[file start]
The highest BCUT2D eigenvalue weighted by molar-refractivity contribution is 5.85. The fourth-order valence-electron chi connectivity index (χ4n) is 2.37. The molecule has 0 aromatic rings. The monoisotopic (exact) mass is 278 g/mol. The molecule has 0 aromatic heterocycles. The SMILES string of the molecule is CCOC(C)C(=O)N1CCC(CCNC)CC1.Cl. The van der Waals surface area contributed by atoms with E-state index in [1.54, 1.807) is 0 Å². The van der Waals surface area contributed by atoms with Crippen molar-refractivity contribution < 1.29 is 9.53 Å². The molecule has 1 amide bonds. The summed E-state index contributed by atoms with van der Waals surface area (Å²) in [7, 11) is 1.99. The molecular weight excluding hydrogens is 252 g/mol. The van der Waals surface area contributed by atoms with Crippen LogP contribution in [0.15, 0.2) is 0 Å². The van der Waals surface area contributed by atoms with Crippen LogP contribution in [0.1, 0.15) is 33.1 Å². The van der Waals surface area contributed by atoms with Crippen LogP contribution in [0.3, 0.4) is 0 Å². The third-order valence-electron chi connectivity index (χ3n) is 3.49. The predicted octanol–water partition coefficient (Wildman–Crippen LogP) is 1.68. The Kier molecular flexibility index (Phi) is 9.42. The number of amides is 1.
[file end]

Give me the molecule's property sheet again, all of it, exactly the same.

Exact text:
The highest BCUT2D eigenvalue weighted by molar-refractivity contribution is 5.85. The fourth-order valence-electron chi connectivity index (χ4n) is 2.37. The molecule has 0 aromatic rings. The monoisotopic (exact) mass is 278 g/mol. The molecule has 0 aromatic heterocycles. The SMILES string of the molecule is CCOC(C)C(=O)N1CCC(CCNC)CC1.Cl. The van der Waals surface area contributed by atoms with E-state index in [1.54, 1.807) is 0 Å². The van der Waals surface area contributed by atoms with Crippen molar-refractivity contribution < 1.29 is 9.53 Å². The molecule has 1 amide bonds. The summed E-state index contributed by atoms with van der Waals surface area (Å²) in [7, 11) is 1.99. The molecular weight excluding hydrogens is 252 g/mol. The van der Waals surface area contributed by atoms with Crippen LogP contribution in [0.15, 0.2) is 0 Å². The van der Waals surface area contributed by atoms with Crippen LogP contribution in [0.1, 0.15) is 33.1 Å². The van der Waals surface area contributed by atoms with Crippen LogP contribution in [0.3, 0.4) is 0 Å². The third-order valence-electron chi connectivity index (χ3n) is 3.49. The predicted octanol–water partition coefficient (Wildman–Crippen LogP) is 1.68. The Kier molecular flexibility index (Phi) is 9.42. The number of amides is 1.